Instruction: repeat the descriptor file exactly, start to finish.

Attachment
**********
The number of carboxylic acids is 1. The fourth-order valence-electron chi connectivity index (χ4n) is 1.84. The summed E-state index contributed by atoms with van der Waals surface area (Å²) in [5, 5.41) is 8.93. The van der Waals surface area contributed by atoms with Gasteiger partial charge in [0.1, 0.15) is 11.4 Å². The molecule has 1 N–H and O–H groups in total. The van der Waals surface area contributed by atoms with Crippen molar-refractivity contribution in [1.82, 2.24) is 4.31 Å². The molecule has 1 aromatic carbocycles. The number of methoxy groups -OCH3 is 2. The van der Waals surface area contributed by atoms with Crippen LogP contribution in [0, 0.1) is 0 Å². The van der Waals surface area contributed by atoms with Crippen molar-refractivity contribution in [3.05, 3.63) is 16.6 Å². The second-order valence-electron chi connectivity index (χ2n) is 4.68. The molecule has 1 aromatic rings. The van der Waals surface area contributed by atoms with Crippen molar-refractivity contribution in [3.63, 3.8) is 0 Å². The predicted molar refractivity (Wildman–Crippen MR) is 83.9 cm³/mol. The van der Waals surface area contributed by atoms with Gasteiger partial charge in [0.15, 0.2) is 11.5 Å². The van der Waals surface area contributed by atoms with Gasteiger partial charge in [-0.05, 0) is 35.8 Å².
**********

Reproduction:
The number of carboxylic acids is 1. The fourth-order valence-electron chi connectivity index (χ4n) is 1.84. The summed E-state index contributed by atoms with van der Waals surface area (Å²) in [5, 5.41) is 8.93. The van der Waals surface area contributed by atoms with Gasteiger partial charge in [0.1, 0.15) is 11.4 Å². The molecule has 1 N–H and O–H groups in total. The van der Waals surface area contributed by atoms with Crippen molar-refractivity contribution in [1.82, 2.24) is 4.31 Å². The molecule has 1 aromatic carbocycles. The number of methoxy groups -OCH3 is 2. The van der Waals surface area contributed by atoms with Crippen LogP contribution in [0, 0.1) is 0 Å². The van der Waals surface area contributed by atoms with Crippen molar-refractivity contribution in [3.05, 3.63) is 16.6 Å². The second-order valence-electron chi connectivity index (χ2n) is 4.68. The molecule has 1 aromatic rings. The van der Waals surface area contributed by atoms with Crippen molar-refractivity contribution in [3.63, 3.8) is 0 Å². The predicted molar refractivity (Wildman–Crippen MR) is 83.9 cm³/mol. The van der Waals surface area contributed by atoms with Gasteiger partial charge in [0.15, 0.2) is 11.5 Å². The van der Waals surface area contributed by atoms with Gasteiger partial charge in [-0.05, 0) is 35.8 Å².